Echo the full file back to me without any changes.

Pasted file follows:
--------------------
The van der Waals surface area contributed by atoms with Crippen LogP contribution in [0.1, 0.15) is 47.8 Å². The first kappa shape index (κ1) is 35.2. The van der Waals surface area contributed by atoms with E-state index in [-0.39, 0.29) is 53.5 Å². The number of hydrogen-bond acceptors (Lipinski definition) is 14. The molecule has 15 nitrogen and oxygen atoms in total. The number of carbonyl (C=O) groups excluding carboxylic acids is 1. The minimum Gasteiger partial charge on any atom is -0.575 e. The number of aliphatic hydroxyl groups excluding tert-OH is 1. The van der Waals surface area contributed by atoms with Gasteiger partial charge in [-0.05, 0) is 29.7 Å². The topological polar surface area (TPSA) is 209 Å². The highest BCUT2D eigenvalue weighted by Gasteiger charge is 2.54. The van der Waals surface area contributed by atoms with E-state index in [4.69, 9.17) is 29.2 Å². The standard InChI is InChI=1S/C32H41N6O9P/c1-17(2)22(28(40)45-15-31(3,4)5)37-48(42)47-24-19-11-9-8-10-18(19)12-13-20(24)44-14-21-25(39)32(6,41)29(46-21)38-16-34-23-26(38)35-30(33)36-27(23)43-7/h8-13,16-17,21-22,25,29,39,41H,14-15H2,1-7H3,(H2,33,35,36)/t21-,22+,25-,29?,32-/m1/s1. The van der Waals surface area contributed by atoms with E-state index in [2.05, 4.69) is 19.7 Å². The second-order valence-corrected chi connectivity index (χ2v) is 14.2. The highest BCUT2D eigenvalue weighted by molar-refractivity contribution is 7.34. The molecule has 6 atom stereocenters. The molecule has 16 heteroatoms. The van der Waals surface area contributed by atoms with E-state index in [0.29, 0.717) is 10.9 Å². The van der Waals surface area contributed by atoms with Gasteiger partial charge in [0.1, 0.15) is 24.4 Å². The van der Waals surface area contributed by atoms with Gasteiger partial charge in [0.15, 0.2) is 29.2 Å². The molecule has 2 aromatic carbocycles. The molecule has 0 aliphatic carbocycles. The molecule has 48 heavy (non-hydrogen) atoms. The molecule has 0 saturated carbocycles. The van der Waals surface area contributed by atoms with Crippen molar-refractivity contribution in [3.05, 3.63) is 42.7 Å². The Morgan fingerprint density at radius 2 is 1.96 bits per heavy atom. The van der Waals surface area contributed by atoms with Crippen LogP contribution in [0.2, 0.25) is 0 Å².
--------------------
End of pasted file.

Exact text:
The van der Waals surface area contributed by atoms with Crippen LogP contribution in [0.1, 0.15) is 47.8 Å². The first kappa shape index (κ1) is 35.2. The van der Waals surface area contributed by atoms with E-state index in [-0.39, 0.29) is 53.5 Å². The number of hydrogen-bond acceptors (Lipinski definition) is 14. The molecule has 15 nitrogen and oxygen atoms in total. The number of carbonyl (C=O) groups excluding carboxylic acids is 1. The minimum Gasteiger partial charge on any atom is -0.575 e. The number of aliphatic hydroxyl groups excluding tert-OH is 1. The van der Waals surface area contributed by atoms with Gasteiger partial charge in [-0.05, 0) is 29.7 Å². The topological polar surface area (TPSA) is 209 Å². The highest BCUT2D eigenvalue weighted by Gasteiger charge is 2.54. The van der Waals surface area contributed by atoms with E-state index in [4.69, 9.17) is 29.2 Å². The standard InChI is InChI=1S/C32H41N6O9P/c1-17(2)22(28(40)45-15-31(3,4)5)37-48(42)47-24-19-11-9-8-10-18(19)12-13-20(24)44-14-21-25(39)32(6,41)29(46-21)38-16-34-23-26(38)35-30(33)36-27(23)43-7/h8-13,16-17,21-22,25,29,39,41H,14-15H2,1-7H3,(H2,33,35,36)/t21-,22+,25-,29?,32-/m1/s1. The van der Waals surface area contributed by atoms with E-state index in [2.05, 4.69) is 19.7 Å². The second-order valence-corrected chi connectivity index (χ2v) is 14.2. The highest BCUT2D eigenvalue weighted by molar-refractivity contribution is 7.34. The molecule has 6 atom stereocenters. The molecule has 16 heteroatoms. The van der Waals surface area contributed by atoms with E-state index in [0.29, 0.717) is 10.9 Å². The van der Waals surface area contributed by atoms with Gasteiger partial charge in [0.1, 0.15) is 24.4 Å². The van der Waals surface area contributed by atoms with Gasteiger partial charge in [0.15, 0.2) is 29.2 Å². The molecule has 2 aromatic carbocycles. The molecule has 0 aliphatic carbocycles. The molecule has 48 heavy (non-hydrogen) atoms. The molecule has 0 saturated carbocycles. The van der Waals surface area contributed by atoms with Crippen molar-refractivity contribution in [3.05, 3.63) is 42.7 Å². The Morgan fingerprint density at radius 2 is 1.96 bits per heavy atom. The van der Waals surface area contributed by atoms with Crippen LogP contribution in [0.2, 0.25) is 0 Å².